Dave Fife with a nice three-pound trout caught on a plug. Photo contributed

Dave Fife with a nice three-pound trout caught on a plug. Photo contributed

Locals plugging away in search of trout

By Don Daniels

In the month of July, the weather, at times, will get hot and that makes for a number of changes in how we fish the local lakes for trout.

The smaller lakes, like Echo and Maple, will have trout that consistently go after worms from shore or dock, but in some places, like Maple Lake in Cumberland, the access is very limited for shore anglers. Also, parking is limited and fishing activity can be elbow to elbow.

The warmer weather will get the insects hatching and those who fly fish will search out the shallows and wait for the late afternoon/evening bug hatch and the fun begins on the fly.

There are a number of trout anglers who have the equipment and consistently catch big trout in big water such as Buttle Lake, Upper Campbell and Comox Lake. They have a boat and use downriggers to find the fish and get out a plug or spoon along with various fly patterns that catch fish.

Reginald Lake is fly fishing only and once in a while a four-pound fish is caught and released on a fly. The road is rough getting there but other lakes, such as Fry, can be fished during the summer and early morning, close to shore, will have fish going after the current bug hatch.

If you’re willing to spend the extra money on gas, the lakes north of Sayward are waiting for you to get out and try your luck.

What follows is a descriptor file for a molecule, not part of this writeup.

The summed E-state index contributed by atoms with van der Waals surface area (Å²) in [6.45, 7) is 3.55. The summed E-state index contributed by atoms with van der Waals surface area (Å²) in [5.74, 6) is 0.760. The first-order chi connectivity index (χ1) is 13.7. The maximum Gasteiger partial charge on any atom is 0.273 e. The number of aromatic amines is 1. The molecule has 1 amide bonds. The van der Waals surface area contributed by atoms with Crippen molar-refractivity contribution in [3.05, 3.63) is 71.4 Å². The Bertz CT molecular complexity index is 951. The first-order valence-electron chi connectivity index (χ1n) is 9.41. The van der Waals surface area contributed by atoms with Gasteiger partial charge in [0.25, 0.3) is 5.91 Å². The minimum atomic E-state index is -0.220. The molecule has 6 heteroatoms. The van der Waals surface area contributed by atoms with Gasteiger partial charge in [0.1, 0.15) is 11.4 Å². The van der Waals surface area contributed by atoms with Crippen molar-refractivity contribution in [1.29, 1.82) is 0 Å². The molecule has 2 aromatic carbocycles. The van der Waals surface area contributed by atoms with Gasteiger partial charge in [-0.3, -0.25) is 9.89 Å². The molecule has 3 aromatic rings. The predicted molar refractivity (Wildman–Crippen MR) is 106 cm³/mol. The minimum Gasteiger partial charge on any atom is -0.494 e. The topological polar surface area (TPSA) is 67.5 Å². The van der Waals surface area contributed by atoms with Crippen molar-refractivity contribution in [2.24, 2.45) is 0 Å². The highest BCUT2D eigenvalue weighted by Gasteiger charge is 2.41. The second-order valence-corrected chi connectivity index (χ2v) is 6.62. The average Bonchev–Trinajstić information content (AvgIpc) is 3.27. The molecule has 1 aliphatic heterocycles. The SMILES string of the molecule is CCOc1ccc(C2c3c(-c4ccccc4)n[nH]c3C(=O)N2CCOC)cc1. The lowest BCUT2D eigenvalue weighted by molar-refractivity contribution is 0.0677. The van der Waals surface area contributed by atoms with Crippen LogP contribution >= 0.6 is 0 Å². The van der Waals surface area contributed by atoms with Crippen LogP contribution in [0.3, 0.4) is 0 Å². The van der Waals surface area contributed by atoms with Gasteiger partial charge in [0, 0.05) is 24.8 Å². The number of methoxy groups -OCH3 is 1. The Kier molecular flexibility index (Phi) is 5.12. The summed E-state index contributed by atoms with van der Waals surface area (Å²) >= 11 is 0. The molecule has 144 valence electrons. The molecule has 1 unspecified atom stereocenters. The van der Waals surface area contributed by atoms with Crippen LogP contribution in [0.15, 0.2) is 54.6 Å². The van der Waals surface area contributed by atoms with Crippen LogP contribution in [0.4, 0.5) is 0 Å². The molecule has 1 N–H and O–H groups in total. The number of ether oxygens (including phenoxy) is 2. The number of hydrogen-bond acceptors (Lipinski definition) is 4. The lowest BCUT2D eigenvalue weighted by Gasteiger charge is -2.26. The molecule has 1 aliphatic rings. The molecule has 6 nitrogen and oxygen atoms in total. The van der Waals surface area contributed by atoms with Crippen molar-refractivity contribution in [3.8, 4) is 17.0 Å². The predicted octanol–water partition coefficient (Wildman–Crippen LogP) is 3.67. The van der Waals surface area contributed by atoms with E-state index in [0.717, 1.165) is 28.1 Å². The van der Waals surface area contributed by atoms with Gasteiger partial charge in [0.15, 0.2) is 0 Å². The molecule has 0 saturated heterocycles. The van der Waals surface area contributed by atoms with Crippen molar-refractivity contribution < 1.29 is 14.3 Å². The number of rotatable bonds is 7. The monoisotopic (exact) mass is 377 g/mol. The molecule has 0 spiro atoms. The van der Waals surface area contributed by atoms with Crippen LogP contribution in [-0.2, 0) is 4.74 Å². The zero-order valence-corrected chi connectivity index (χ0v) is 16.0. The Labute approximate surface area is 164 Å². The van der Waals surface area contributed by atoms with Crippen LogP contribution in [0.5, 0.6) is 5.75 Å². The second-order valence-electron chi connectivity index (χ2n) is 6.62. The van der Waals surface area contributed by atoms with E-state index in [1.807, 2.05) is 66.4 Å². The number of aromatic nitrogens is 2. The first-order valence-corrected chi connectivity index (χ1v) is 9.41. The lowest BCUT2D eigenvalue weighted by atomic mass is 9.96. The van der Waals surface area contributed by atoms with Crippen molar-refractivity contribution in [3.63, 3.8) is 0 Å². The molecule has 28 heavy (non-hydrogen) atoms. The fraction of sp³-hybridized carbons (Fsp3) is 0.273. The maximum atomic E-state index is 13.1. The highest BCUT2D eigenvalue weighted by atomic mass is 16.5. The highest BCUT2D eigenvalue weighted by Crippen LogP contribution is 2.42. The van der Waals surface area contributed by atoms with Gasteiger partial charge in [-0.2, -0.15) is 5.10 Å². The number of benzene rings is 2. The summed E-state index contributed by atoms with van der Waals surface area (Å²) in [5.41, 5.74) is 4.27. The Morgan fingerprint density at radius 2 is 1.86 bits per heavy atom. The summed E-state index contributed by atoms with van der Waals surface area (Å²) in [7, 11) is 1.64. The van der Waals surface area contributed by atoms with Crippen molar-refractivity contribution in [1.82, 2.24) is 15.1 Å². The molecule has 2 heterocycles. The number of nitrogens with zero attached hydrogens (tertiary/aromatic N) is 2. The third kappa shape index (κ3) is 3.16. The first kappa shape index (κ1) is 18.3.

There is a bait ban on Roberts Lake but those getting out will fight the wind at times but you can hide around the islands on the north side of the lake. Wait it out and fish the deep water with a small plug. At times, you will hook a Kokanee and the small fish are in there in good numbers. Kokanee fishing is a great way to enjoy a great day on the lake and many interior lakes have big numbers of fish. Target them using small pink fly patterns or lures.

I am seeing a number of people from Alberta arriving in Campbell River to try fishing for salmon and more will arrive after July 15. I met with Terry Mandrusiak from Edmonton last week and we spent the afternoon on the pier. He expressed an interest in spincasting and simply spending the day on the pier. A number of fishing lodges are sending salmon to be smoked, canned or frozen to processing shops here in Campbell River.

Even though it’s non-retention for Chinooks locally, a few tourists are having the salmon fishing experience and are fishing about two hours north by boat. A challenge for most anglers at the moment is the high price of gasoline.

You will notice a number of anglers wading out in the Campbell River to try casting out to the pinks but it is a little early. During the heat, the wading out, and even casting out bright-colored fly patterns will cool you off.

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